After a considerable investment of both money and time, executives at Leman Healthcare were delighted that the new incident-reporting system at Leman was now fully operational. The incident reporting system had been deployed across the health care system; frontline and management staff as well as physicians in both inpatient and ambulatory settings had been trained and were able to use the incident-reporting system to access patient information, document adverse events, and report as required to senior management, risk management, and the QI department. However, even with full system deployment, QI activities across the health system had not changed. The QI department had full access to the data warehouse that housed data collected through the incident-reporting system as well as data from the electronic health record (EHR) and other information systems, yet QI staff members were apparently not using these data. Instead, QI projects continued to follow historical patterns involving laborious efforts to develop queries and reports rather than use the new system’s immediate reporting capabilities to supply information for managers and to drive process improvement projects both locally and across the hospital system. Similarly, the potential for clinicians to use the newly accessible data was not being realized. Physicians were reluctantly compliant with requirements to use the incident-reporting system for documentation and reporting events, but the general consensus seemed to be that the system was just a way to point fi ngers at the medical staff. Despite efforts from the senior management team to work individually with clinicians to educate and explain the importance of error and near-miss reporting that would provide information to reduce errors, these physicians continued to view the incident-reporting system as a punitive tool, not as an opportunity for them to explore ways to improve their work.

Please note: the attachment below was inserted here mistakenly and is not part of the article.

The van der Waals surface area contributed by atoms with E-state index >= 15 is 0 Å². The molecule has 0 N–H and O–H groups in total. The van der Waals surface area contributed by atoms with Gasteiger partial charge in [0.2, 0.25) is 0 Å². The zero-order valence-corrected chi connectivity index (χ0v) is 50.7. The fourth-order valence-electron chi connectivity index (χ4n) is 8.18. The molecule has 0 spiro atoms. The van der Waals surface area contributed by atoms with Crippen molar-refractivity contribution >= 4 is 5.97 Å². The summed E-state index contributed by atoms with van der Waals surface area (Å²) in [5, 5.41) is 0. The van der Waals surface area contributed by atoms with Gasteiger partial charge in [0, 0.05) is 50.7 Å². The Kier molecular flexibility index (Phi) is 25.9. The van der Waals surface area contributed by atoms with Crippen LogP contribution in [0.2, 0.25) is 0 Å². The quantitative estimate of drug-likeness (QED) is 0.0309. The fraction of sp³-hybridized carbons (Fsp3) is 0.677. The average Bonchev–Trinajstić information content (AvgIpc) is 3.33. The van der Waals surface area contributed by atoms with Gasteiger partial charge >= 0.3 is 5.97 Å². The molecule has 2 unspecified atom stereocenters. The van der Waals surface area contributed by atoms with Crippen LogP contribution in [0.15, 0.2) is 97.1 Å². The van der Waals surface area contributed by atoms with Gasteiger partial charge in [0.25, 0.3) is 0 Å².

1. In a narrative format, discuss the key facts and critical issues presented in the case.
Given this situation, what are the apparent barriers to using incident reporting systems for QI? How can these barriers be overcome?
As a leader in health care, how would you handle the problem and implement changes?